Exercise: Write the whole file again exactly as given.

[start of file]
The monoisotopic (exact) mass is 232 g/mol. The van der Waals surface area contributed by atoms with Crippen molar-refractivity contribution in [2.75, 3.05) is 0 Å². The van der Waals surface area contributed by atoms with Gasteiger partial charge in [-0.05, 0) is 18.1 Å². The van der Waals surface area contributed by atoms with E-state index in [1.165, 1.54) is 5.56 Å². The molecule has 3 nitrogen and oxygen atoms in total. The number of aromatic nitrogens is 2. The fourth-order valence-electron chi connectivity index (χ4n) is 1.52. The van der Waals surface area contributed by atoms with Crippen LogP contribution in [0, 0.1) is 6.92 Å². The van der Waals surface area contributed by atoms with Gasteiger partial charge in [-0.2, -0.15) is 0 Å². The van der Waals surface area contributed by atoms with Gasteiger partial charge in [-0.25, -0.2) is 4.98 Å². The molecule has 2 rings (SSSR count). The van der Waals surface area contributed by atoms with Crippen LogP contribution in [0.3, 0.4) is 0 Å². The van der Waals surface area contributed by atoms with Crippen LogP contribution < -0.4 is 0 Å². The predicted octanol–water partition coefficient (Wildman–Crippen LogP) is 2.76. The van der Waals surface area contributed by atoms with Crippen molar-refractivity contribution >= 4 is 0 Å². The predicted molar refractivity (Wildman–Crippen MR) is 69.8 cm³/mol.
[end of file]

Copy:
The monoisotopic (exact) mass is 232 g/mol. The van der Waals surface area contributed by atoms with Crippen molar-refractivity contribution in [2.75, 3.05) is 0 Å². The van der Waals surface area contributed by atoms with Gasteiger partial charge in [-0.05, 0) is 18.1 Å². The van der Waals surface area contributed by atoms with E-state index in [1.165, 1.54) is 5.56 Å². The molecule has 3 nitrogen and oxygen atoms in total. The number of aromatic nitrogens is 2. The fourth-order valence-electron chi connectivity index (χ4n) is 1.52. The van der Waals surface area contributed by atoms with Crippen LogP contribution in [0, 0.1) is 6.92 Å². The van der Waals surface area contributed by atoms with Gasteiger partial charge in [-0.2, -0.15) is 0 Å². The van der Waals surface area contributed by atoms with Gasteiger partial charge in [-0.25, -0.2) is 4.98 Å². The molecule has 2 rings (SSSR count). The van der Waals surface area contributed by atoms with Crippen LogP contribution in [0.3, 0.4) is 0 Å². The van der Waals surface area contributed by atoms with Crippen LogP contribution < -0.4 is 0 Å². The predicted octanol–water partition coefficient (Wildman–Crippen LogP) is 2.76. The van der Waals surface area contributed by atoms with Crippen molar-refractivity contribution >= 4 is 0 Å². The predicted molar refractivity (Wildman–Crippen MR) is 69.8 cm³/mol.